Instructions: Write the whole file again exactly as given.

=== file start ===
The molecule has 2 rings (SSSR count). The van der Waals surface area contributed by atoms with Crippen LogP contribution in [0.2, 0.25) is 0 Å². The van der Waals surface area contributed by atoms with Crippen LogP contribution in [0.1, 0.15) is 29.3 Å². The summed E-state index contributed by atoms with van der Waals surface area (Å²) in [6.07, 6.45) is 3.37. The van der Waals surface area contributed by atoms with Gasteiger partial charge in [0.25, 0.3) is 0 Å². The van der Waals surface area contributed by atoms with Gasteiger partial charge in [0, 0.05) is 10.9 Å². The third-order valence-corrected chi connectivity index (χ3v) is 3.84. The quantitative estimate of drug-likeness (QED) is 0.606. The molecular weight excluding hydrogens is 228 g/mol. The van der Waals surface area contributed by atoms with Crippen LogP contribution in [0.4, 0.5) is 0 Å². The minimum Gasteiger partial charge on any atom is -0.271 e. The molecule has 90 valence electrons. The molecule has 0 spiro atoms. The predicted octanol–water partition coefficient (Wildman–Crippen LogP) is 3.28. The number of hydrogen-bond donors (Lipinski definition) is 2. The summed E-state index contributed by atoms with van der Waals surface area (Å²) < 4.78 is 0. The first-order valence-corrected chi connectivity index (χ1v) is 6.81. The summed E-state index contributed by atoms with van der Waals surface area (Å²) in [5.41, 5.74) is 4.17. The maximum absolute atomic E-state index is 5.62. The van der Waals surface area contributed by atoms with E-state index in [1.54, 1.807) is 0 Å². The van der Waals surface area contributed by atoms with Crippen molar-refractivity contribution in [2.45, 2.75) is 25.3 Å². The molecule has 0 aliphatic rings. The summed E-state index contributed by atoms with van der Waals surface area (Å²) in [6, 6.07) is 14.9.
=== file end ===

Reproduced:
The molecule has 2 rings (SSSR count). The van der Waals surface area contributed by atoms with Crippen LogP contribution in [0.2, 0.25) is 0 Å². The van der Waals surface area contributed by atoms with Crippen LogP contribution in [0.1, 0.15) is 29.3 Å². The summed E-state index contributed by atoms with van der Waals surface area (Å²) in [6.07, 6.45) is 3.37. The van der Waals surface area contributed by atoms with Gasteiger partial charge in [0.25, 0.3) is 0 Å². The van der Waals surface area contributed by atoms with Gasteiger partial charge in [0, 0.05) is 10.9 Å². The third-order valence-corrected chi connectivity index (χ3v) is 3.84. The quantitative estimate of drug-likeness (QED) is 0.606. The molecular weight excluding hydrogens is 228 g/mol. The van der Waals surface area contributed by atoms with Crippen LogP contribution in [0.4, 0.5) is 0 Å². The minimum Gasteiger partial charge on any atom is -0.271 e. The molecule has 90 valence electrons. The molecule has 0 spiro atoms. The predicted octanol–water partition coefficient (Wildman–Crippen LogP) is 3.28. The number of hydrogen-bond donors (Lipinski definition) is 2. The summed E-state index contributed by atoms with van der Waals surface area (Å²) < 4.78 is 0. The first-order valence-corrected chi connectivity index (χ1v) is 6.81. The summed E-state index contributed by atoms with van der Waals surface area (Å²) in [5.41, 5.74) is 4.17. The maximum absolute atomic E-state index is 5.62. The van der Waals surface area contributed by atoms with E-state index in [1.54, 1.807) is 0 Å². The van der Waals surface area contributed by atoms with Crippen molar-refractivity contribution in [2.45, 2.75) is 25.3 Å². The molecule has 0 aliphatic rings. The summed E-state index contributed by atoms with van der Waals surface area (Å²) in [6, 6.07) is 14.9.